One America Community Efforts
Little Bar

Program: Greater Philadelphia High School Partnership: Students United in Service, Philadelphia, PA
Contact(s): Jon Amsterdam, Program Manager: (215) 898-8713
Purpose: To enable students of different backgrounds to build personal bridges of trust and friendship across the barriers of race, class and politics

Background Program Operations Outcomes


According to the University of Pennsylvania's Center for Greater Philadelphia, in 2020, 45% of the nation's youth under 18 years of age will be non-white; and in 2050, a significant percent of the nation's population will be non-white. The center addresses these changing racial demographics through the Greater Philadelphia High School Partnership: Students United in Service. The partnership has two distinct efforts in which schools can participate: A project-based service-learning track that has existed since the center initiated the partnership in fall 1995, and a curriculum-based service-learning track that the center initiated for the first time in fall 1997.

Program Operations

In conjunction with area educators, administrators and students, the partnership's efforts bring together teams consisting of students from high schools in the city and the suburbs to work on service-learning projects that benefit the region. The first phase of the program occurs in the fall and is devoted to recruitment, advisor and student training, and networking. In the second phase, which occurs from fall to spring, teams select, design and carry out their community-service projects. After getting acquainted, each team discusses issues facing the region, explores service projects they could carry out together and decides on a project to pursue. Some teams invent their own projects from scratch, while others contribute their volunteer efforts to existing, adult-led community-service programs. The center assists students in developing their projects, identifying volunteer opportunities at organizations and helping teams link up with these organizations. In the third phase, which runs through April and May, teams showcase the results of their service projects and celebrate their efforts at the annual Greater Philadelphia High School Convocation. The curriculum-based service-learning efforts provide an academic context in which students learn how to overcome stereotypes and develop positive relationships. Students emerge from their projects with knowledge about the sources of the problems that their projects address, and they also gain an introduction to the complexities associated with solutions.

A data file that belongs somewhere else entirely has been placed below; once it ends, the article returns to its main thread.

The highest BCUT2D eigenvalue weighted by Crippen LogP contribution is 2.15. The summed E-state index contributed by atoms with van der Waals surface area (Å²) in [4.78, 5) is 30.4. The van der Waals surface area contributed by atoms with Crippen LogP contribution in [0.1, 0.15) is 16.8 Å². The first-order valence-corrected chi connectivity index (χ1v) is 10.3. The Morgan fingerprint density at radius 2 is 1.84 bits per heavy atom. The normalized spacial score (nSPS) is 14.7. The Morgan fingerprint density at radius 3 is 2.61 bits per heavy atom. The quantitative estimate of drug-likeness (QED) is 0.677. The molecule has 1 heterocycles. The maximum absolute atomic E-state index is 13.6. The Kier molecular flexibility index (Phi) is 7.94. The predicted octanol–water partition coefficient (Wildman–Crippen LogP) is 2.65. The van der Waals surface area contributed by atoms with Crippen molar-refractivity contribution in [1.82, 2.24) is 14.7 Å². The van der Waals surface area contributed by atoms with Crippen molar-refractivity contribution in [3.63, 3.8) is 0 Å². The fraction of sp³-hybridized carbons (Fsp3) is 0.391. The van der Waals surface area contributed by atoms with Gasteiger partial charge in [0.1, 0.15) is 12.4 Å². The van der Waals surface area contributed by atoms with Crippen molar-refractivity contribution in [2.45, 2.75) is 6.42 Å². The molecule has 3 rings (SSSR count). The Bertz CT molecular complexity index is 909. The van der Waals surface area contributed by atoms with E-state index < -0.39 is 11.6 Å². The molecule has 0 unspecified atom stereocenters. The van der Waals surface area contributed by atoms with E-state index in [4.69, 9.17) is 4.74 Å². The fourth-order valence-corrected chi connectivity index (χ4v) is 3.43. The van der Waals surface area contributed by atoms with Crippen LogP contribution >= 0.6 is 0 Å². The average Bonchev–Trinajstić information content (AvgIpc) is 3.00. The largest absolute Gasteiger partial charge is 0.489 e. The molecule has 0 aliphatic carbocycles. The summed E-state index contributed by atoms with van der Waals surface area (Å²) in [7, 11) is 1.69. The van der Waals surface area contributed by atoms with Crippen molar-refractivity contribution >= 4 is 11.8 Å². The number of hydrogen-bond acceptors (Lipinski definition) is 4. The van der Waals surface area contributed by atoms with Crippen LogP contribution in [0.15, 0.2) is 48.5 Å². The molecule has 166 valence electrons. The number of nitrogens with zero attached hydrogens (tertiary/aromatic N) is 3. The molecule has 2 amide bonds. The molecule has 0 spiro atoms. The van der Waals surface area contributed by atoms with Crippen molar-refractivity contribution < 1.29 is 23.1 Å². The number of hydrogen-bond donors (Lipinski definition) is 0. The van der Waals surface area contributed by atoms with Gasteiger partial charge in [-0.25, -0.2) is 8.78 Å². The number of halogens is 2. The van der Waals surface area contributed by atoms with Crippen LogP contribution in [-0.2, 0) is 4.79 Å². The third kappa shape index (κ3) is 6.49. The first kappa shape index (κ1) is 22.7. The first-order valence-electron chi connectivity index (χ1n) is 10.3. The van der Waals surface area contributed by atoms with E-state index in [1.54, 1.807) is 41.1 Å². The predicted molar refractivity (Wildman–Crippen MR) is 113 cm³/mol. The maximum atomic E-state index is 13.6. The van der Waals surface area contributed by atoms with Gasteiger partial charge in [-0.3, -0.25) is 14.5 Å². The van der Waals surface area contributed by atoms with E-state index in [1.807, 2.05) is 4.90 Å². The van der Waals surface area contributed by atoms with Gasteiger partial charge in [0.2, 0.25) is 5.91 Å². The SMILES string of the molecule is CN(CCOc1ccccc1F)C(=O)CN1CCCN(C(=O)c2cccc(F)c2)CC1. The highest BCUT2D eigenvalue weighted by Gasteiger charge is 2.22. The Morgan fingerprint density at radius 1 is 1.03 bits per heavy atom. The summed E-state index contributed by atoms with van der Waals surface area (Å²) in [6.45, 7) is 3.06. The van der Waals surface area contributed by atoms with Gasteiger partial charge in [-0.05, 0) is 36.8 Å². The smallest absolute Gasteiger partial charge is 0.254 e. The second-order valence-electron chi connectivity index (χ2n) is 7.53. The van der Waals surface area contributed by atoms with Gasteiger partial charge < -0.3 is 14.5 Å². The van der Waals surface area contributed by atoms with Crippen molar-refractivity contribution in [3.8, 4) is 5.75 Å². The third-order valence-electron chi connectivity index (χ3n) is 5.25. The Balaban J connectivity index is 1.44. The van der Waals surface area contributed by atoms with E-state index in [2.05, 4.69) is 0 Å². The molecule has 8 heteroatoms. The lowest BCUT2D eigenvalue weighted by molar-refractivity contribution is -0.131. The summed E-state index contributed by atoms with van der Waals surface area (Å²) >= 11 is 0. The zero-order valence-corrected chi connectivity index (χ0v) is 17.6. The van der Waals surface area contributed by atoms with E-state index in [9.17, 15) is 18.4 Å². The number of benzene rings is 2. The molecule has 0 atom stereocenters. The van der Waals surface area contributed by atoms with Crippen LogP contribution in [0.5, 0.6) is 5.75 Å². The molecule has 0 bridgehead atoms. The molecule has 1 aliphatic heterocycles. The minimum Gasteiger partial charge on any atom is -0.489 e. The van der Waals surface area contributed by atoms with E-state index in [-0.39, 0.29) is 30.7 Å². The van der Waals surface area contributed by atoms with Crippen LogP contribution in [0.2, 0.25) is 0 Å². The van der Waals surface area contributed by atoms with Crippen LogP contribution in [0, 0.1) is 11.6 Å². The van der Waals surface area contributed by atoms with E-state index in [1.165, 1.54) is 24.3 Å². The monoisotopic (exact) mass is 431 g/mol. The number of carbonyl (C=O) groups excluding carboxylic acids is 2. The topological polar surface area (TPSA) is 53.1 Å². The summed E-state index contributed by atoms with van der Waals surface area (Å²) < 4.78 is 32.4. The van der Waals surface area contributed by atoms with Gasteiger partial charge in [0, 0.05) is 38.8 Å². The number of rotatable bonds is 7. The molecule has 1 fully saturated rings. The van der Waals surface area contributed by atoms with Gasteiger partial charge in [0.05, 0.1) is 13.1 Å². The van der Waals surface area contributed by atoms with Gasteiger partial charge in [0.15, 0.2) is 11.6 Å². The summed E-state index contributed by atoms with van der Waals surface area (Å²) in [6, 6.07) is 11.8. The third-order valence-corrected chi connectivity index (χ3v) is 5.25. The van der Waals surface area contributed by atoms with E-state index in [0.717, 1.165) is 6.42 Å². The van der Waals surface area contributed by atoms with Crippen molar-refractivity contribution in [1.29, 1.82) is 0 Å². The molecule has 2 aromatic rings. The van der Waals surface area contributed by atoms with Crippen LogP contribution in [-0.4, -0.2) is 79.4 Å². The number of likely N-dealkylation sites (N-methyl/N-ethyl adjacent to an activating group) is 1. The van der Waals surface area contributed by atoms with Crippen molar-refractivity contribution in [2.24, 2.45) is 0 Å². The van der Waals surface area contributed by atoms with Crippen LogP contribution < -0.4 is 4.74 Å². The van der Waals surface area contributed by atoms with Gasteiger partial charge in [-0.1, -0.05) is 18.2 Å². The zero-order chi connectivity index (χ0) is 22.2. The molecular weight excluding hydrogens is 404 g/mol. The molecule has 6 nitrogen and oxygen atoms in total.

Outcomes and Significant Accomplishments

In the 1997-1998 pilot year, three city and three suburban schools were paired to participate in the curriculum-based effort. In the 1998-1999 school year, the project expects to expand to eighteen schools. During the 1997-1998 school year, over 750 students and 123 faculty advisors participated in the service-learning effort. They came from 78 high schools--evenly divided between city and suburban schools, with a mix of public, private and parochial institutions. Students developed, planned and completed 20 year-long innovative service projects that addressed homelessness, hunger, alcohol and drug use, teen pregnancy and environmental pollution.

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